Table 1. Centralized vs. decentralized resource allocation.
Table 1. Centralized vs. decentralized resource allocation.
Centralized BrokeringLowHigh
Blockchain-based BrokeringHighLow
Table 2. Current studies and ideal solution.
Table 2. Current studies and ideal solution.
DLT and NGNBlockchain/ DAGResource negotiation/ managementNetwork SlicingCloud environment/ Data CenterVNF management/service chainsConsensusPermissioned / PermissionlessUse of multiple blockchains
Vukolic et al. [37]BlockchainY-YYPBFTPermissioned (HLF)-
Rebello et al. [39]BlockchainY-YYPBFTPermissioned (HLF)-
Nour et al. [40]Blockchain-YYYPoWPermissionless (Hashcash)-
Rebello et al. [41]Blockchain-YYYPBFTPermissioned (HLF) and Permissionless (unspecified)Y
Proposed SolutionBlockchainYYYYRAFTPermissioned-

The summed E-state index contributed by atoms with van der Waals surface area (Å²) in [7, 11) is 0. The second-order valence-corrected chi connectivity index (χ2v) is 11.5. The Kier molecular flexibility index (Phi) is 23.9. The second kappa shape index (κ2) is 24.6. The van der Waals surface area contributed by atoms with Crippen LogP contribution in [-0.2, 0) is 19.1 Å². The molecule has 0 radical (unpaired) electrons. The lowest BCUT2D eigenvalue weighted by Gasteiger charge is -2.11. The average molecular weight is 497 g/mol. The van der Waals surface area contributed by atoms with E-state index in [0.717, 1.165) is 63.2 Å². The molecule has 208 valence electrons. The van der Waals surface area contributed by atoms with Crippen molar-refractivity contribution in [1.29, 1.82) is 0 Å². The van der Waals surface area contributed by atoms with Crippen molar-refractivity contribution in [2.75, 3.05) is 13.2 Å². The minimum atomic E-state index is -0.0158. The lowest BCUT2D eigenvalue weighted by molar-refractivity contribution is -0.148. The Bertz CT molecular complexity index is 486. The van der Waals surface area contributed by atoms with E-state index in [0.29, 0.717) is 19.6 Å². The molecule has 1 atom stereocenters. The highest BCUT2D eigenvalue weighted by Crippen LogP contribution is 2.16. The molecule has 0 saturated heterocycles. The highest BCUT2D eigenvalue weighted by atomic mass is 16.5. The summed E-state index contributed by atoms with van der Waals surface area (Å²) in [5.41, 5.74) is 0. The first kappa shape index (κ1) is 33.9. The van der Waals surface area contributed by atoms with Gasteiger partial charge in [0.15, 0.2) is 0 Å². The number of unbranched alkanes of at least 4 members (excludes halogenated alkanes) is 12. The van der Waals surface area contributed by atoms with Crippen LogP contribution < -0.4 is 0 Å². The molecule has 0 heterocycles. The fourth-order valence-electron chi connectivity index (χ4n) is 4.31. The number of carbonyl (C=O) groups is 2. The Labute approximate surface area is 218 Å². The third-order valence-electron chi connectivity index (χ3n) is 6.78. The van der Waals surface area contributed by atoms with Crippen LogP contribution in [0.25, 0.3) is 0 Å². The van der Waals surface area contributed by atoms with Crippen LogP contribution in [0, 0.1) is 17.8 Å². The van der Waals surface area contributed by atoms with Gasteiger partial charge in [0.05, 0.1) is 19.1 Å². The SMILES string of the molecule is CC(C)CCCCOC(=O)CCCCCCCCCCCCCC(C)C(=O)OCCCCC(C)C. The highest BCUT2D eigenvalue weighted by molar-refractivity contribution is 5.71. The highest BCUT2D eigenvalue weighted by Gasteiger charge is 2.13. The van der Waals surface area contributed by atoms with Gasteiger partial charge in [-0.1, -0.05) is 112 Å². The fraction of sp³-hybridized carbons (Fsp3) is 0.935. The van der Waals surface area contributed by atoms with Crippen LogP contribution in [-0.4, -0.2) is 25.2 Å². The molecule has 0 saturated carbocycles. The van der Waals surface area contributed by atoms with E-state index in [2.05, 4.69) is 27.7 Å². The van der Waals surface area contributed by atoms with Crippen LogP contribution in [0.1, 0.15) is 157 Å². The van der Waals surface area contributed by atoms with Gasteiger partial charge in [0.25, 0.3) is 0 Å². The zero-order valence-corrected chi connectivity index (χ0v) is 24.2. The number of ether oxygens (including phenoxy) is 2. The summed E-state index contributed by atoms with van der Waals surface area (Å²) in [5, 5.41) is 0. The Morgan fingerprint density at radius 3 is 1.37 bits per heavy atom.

Publisher’s Note: MDPI stays neutral with regard to jurisdictional claims in published maps and institutional affiliations.

Share and Cite

MDPI and ACS Style

Xevgenis, M.; Kogias, D.G.; Karkazis, P.; Leligou, H.C.; Patrikakis, C. Application of Blockchain Technology in Dynamic Resource Management of Next Generation Networks. Information 2020, 11, 570.

AMA Style

Xevgenis M, Kogias DG, Karkazis P, Leligou HC, Patrikakis C. Application of Blockchain Technology in Dynamic Resource Management of Next Generation Networks. Information. 2020; 11(12):570.

Chicago/Turabian Style

Xevgenis, Michael, Dimitrios G. Kogias, Panagiotis Karkazis, Helen C. Leligou, and Charalampos Patrikakis. 2020. "Application of Blockchain Technology in Dynamic Resource Management of Next Generation Networks" Information 11, no. 12: 570.

Note that from the first issue of 2016, this journal uses article numbers instead of page numbers. See further details here.

Article Metrics

Back to TopTop